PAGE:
Houston ISD Trustees Once Again Approve Class Size Waivers, But Promise to Think About It a Whole Lot More in the Next Year. Really.

Trustee Rhonda Skillern-Jones threw down a gauntlet Thursday night saying that Houston ISD continues to increase its class-waiver requests -- exceeding the state set maximum of the number of kids who should be in an elementary class and she wants it to stop.

Superintendent Terry Grier, bringing the idea of decentralization to new levels, said his principals were the ones responsible for this, and that "this is not something coming from the Central Office."

He pointed out that parents who wanted their kids at a certain school would not be happy to be told there was no more room and they'd have to go somewhere else. He then tossed down a gauntlet of his own, telling trustees that if they wanted, he would do just that and his administration would begin contacting principals Friday to start moving kids around.

Well it was pretty clear pretty quick that several trustees wanted no part of being on the receiving end of the deluge of phone calls certain to be heading their way, and rapidly shored up Grier's argument.

A good teacher with 30 kids can do more than a poor one with 13, trustee Paula Harris observed -- although she actually voted against asking for more exemptions from the state max of 22 kids in each elementary classroom.

More study should be done. Better demographics developed. The district is shifting on us; we need more data, said trustee Michael Lunceford, who has some of the most popular schools in his area where a lot of students (and their parents) want to be.

Most horrible of all: what would happen if a student had to be turned away from his or her neighborhood school? As Harvin Moore (another trustee with several very popular schools in his district) noted, there could be "unintended consequences" to a hard line approach.

Even trustee Anna Eastman, who said she'd heard rumors of 40 students in one classroom, saw no way around asking the state to grant the exemptions once again this year.

While other nearby districts have worked to lower the student-teacher ratio, HISD has increased its requests. Hiring more teachers won't do it -- it's a space problem, Grier insisted. And he and Moore agreed that really in most cases it's probably only one or two extra kids in each class.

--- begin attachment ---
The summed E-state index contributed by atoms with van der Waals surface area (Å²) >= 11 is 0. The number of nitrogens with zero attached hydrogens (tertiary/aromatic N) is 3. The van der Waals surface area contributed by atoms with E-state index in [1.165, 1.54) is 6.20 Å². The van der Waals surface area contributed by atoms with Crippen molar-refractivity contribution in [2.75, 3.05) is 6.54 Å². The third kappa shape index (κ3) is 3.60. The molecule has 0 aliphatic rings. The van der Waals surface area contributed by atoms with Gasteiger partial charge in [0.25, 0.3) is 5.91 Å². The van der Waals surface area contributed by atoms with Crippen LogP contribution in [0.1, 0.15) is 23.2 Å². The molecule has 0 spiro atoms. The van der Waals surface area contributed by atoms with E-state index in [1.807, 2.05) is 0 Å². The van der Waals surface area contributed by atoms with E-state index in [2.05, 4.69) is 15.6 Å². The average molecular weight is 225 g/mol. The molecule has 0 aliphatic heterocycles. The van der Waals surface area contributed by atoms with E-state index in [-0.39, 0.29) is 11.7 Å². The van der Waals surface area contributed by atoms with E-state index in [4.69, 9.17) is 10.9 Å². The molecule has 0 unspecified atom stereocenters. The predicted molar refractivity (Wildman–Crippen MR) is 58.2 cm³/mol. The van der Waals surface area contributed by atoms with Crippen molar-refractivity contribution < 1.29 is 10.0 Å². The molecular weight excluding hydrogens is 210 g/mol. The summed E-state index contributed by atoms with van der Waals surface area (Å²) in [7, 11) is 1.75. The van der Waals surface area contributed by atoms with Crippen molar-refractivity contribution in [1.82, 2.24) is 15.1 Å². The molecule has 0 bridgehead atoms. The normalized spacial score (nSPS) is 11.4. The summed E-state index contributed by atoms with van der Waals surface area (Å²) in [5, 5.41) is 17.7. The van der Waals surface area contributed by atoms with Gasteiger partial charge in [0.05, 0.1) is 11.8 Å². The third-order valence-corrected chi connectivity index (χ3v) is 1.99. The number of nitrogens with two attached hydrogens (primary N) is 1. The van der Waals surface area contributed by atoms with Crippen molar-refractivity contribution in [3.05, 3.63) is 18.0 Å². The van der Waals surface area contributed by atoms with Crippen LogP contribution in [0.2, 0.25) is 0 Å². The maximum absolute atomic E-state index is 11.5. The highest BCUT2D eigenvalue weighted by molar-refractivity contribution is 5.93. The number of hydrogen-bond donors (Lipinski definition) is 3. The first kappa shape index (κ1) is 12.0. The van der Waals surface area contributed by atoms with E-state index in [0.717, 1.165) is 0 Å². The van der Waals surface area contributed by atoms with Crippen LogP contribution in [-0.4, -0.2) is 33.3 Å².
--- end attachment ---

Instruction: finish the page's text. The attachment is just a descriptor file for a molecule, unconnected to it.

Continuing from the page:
Although Grier pointed out that the state would not allow any "Improvement Required Schools" to exceed class size standards, Board President Juliet Stipeche pointed out that at least half the school requests asking for waivers were in bilingual or ESL classes, containing some of the most at-risk students.

But if the trustees wanted to set new policy and start sending kids hither and yon just to meet some arbitrary number set by the state, then team HISD's administration would do its duty, Grier assured them. But instead, they could take a year to adopt a better plan, confront the principals with the idea that the party was over and they'd need to better hold the line on those principal-approved transfers in the future.

Presented with this comforting loophole -- although Skillern-Jones did say she brought up the same points last year and there was no further study of the situation this year and she pointed out that she had never called for an "extreme" disruption -- enough trustees agreed and passed the measure 5-3 with Stipeche joining Harris and Skillern-Jones in voting against the measure. Trustee Manuel Rodriguez wasn't present.

"This isn't a simple thing that can be solved overnight," Lunceford noted. True words.

In other action and as expected, Houston ISD trustees approved a 1-cent property tax rate increase moving it to $1.1967 per $100 of taxable value. The vote was 7-1 with only school board member Greg Meyers voting against it.

According to HISD's figures this still keeps HISD as one of the best bargains around. Crowded or not.


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